Legislation. Currently, the legislature prohibits electronic transmission unless owners agree to it. This should be reversed. The Davis-Stirling Act should be amended so electronic distribution of notices and documents is allowed unless the recipient requests otherwise. 

Delinquent Owners. When a homeowner fails to pay their monthly assessment, they often blame management because they did not receive a bill. Is that a legitimate excuse for not paying?  -V.

RESPONSE: If, prior to the start of a new fiscal year, proper notice of assessment obligations is given to owners, they are obligated to make payments without further notice. Monthly statements are reminders. It's like paying your mortgage. If you stop paying because you didn't get a reminder, you could lose your unit. Even so, associations should be diligent getting those reminders to owners.

Wearing Masks. Can the board make wearing a mask mandatory once you walk out your door (must wear in hallway, elevator even if no one else is around) and issue fines for those not in compliance? -Geraldine P.

RESPONSE: Yes, boards can adopt emergency rules requiring the wearing of masks. I see this most often in highrise condominiums. They are more sensitive to the spread of the coronavirus and have onsite staff and surveillance cameras in elevators to help enforce the requirements. Also, owners in luxury highrises are often in high-risk categories and want the restrictions in place. Such requirements can be lifted as the threat of contamination lessens.

Problem Patty. We have been working with our legal counsel to review and revise our election rules to comply with SB 323. Our legal counsel advised that based on the new election timeline we would need to push our annual meeting back two months. Now we have an irate member (a regular "Problem Patty") who submitted her candidate form, threatening to sue every board member. She claims the board is engaged in corrupt election conduct aimed at preventing her from running for a seat. What protection do board members have against this type of action? -D.D.

RESPONSE: Annual elections have been disrupted by two disasters. The first is SB 323, which significantly increased election timelines and related costs. The second is the pandemic. If Problem Patty wants to waste a judge's time with a lawsuit claiming a two-month delay is a conspiracy against her, she will be in for a rude awakening. You should continue working with legal counsel to implement SB 323 election rules and then follow them as closely as possible. Otherwise, Problem Patty will look for an excuse to sue if she loses her election to the board.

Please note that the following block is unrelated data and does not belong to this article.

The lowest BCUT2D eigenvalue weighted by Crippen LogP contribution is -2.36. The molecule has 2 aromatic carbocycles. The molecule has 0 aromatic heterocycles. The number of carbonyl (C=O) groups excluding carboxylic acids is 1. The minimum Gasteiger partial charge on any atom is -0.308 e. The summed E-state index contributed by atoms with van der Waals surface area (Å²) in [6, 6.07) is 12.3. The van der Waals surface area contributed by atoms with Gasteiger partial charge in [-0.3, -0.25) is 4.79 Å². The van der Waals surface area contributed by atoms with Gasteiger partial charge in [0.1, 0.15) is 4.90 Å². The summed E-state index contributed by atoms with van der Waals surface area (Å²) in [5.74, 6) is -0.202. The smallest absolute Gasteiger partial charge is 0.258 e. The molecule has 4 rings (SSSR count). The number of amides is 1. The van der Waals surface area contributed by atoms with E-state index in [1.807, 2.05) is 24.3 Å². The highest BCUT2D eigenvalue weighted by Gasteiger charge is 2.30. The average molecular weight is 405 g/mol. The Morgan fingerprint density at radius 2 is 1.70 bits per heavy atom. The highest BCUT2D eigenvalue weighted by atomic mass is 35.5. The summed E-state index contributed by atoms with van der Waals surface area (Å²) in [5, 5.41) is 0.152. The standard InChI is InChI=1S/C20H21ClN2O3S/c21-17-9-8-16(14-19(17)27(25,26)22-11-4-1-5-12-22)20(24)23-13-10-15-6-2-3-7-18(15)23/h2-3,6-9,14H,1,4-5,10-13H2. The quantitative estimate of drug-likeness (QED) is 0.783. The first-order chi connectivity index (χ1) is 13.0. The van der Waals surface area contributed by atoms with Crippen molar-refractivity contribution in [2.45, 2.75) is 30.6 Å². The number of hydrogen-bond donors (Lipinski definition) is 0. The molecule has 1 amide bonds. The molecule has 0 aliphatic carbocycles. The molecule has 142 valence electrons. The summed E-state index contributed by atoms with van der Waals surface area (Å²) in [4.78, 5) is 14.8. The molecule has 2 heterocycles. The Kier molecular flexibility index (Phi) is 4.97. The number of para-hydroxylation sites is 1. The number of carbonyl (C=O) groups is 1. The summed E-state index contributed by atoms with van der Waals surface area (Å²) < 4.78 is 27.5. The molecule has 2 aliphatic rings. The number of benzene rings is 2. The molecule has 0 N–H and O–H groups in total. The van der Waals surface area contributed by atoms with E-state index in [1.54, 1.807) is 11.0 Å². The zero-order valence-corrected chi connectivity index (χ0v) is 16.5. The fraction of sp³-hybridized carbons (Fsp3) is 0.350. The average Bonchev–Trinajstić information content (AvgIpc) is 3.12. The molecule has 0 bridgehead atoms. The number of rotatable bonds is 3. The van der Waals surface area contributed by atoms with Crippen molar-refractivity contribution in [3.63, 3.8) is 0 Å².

Updated Chart. Our chart of facility openings, County by County, will be updated over the weekend and posted on our website. If readers are aware of changes to their County's orders, please contact us.

Concerning a moth infestation, perhaps swatting them all day could be another way for entertainment during these isolated days. I think we are in a bunker already but have hope for the future. Thank you for your daily newsletters and your sense of humor during these trying times. -Gloria

No, no, Adrian. Water turning into blood comes before the frog invasion. -Neal

RESPONSE: Followed by a Presidential election. This year will be one for the history books.

I always appreciate receiving your bread & butter newsletters. The advice is practical and easy to understand for my boards. Over the years, I have pointed to your newsletter more than once as the definitive answer on some hotly disputed subjects. -V.

Boards can contact us for friendly,
professional advice.

Adrian J. Adams, Esq.
Founder & Managing Partner
DISCLAIMER. Our newsletter provides commentary based on sketchy information we receive from readers. From time to time, we add a little humor. Some find it amusing. Others are appalled. Some readers are excited when they score free legal advice. Not so. Our newsletter provides commentary only, not legal advice. You need to pay real money for an attorney to review all the facts and give you a legal opinion. We do that too, but you have to actually hire us. It's okay, we're friendly. You can call us. Keep in mind we are corporate counsel to associations only.